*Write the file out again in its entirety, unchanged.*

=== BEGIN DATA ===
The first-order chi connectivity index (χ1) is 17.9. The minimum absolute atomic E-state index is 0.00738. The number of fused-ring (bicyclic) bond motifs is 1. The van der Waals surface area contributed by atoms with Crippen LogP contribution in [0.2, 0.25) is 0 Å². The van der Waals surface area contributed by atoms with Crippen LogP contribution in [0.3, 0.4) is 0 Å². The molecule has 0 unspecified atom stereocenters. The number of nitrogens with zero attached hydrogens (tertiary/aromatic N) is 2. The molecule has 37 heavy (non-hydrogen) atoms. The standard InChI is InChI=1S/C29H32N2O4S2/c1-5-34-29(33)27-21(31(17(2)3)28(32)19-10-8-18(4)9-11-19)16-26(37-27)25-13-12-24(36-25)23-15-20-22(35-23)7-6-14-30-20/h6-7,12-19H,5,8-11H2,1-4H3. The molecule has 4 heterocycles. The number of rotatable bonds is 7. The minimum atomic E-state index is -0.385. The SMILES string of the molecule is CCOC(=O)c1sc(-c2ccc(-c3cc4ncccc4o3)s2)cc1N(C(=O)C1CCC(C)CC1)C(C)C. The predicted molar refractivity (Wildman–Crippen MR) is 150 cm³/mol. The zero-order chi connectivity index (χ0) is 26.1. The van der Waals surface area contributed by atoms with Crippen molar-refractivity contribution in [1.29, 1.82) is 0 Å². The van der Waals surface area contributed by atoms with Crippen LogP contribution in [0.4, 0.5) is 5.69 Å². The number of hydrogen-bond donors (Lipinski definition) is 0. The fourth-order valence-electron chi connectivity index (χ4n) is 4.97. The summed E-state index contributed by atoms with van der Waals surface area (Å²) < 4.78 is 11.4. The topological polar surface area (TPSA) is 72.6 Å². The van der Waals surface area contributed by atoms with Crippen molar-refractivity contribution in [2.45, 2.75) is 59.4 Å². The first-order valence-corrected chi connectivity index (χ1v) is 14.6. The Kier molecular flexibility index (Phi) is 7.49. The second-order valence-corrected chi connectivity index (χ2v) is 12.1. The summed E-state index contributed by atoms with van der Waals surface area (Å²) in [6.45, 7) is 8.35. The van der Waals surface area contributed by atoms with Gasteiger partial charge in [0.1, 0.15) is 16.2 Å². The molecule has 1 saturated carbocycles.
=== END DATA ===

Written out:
The first-order chi connectivity index (χ1) is 17.9. The minimum absolute atomic E-state index is 0.00738. The number of fused-ring (bicyclic) bond motifs is 1. The van der Waals surface area contributed by atoms with Crippen LogP contribution in [0.2, 0.25) is 0 Å². The van der Waals surface area contributed by atoms with Crippen LogP contribution in [0.3, 0.4) is 0 Å². The molecule has 0 unspecified atom stereocenters. The number of nitrogens with zero attached hydrogens (tertiary/aromatic N) is 2. The molecule has 37 heavy (non-hydrogen) atoms. The standard InChI is InChI=1S/C29H32N2O4S2/c1-5-34-29(33)27-21(31(17(2)3)28(32)19-10-8-18(4)9-11-19)16-26(37-27)25-13-12-24(36-25)23-15-20-22(35-23)7-6-14-30-20/h6-7,12-19H,5,8-11H2,1-4H3. The molecule has 4 heterocycles. The number of rotatable bonds is 7. The minimum atomic E-state index is -0.385. The SMILES string of the molecule is CCOC(=O)c1sc(-c2ccc(-c3cc4ncccc4o3)s2)cc1N(C(=O)C1CCC(C)CC1)C(C)C. The predicted molar refractivity (Wildman–Crippen MR) is 150 cm³/mol. The zero-order chi connectivity index (χ0) is 26.1. The van der Waals surface area contributed by atoms with Crippen molar-refractivity contribution in [1.29, 1.82) is 0 Å². The van der Waals surface area contributed by atoms with Crippen LogP contribution in [0.4, 0.5) is 5.69 Å². The number of hydrogen-bond donors (Lipinski definition) is 0. The fourth-order valence-electron chi connectivity index (χ4n) is 4.97. The summed E-state index contributed by atoms with van der Waals surface area (Å²) < 4.78 is 11.4. The topological polar surface area (TPSA) is 72.6 Å². The van der Waals surface area contributed by atoms with Crippen molar-refractivity contribution in [2.45, 2.75) is 59.4 Å². The first-order valence-corrected chi connectivity index (χ1v) is 14.6. The Kier molecular flexibility index (Phi) is 7.49. The second-order valence-corrected chi connectivity index (χ2v) is 12.1. The summed E-state index contributed by atoms with van der Waals surface area (Å²) in [6.45, 7) is 8.35. The van der Waals surface area contributed by atoms with Gasteiger partial charge in [0.1, 0.15) is 16.2 Å². The molecule has 1 saturated carbocycles.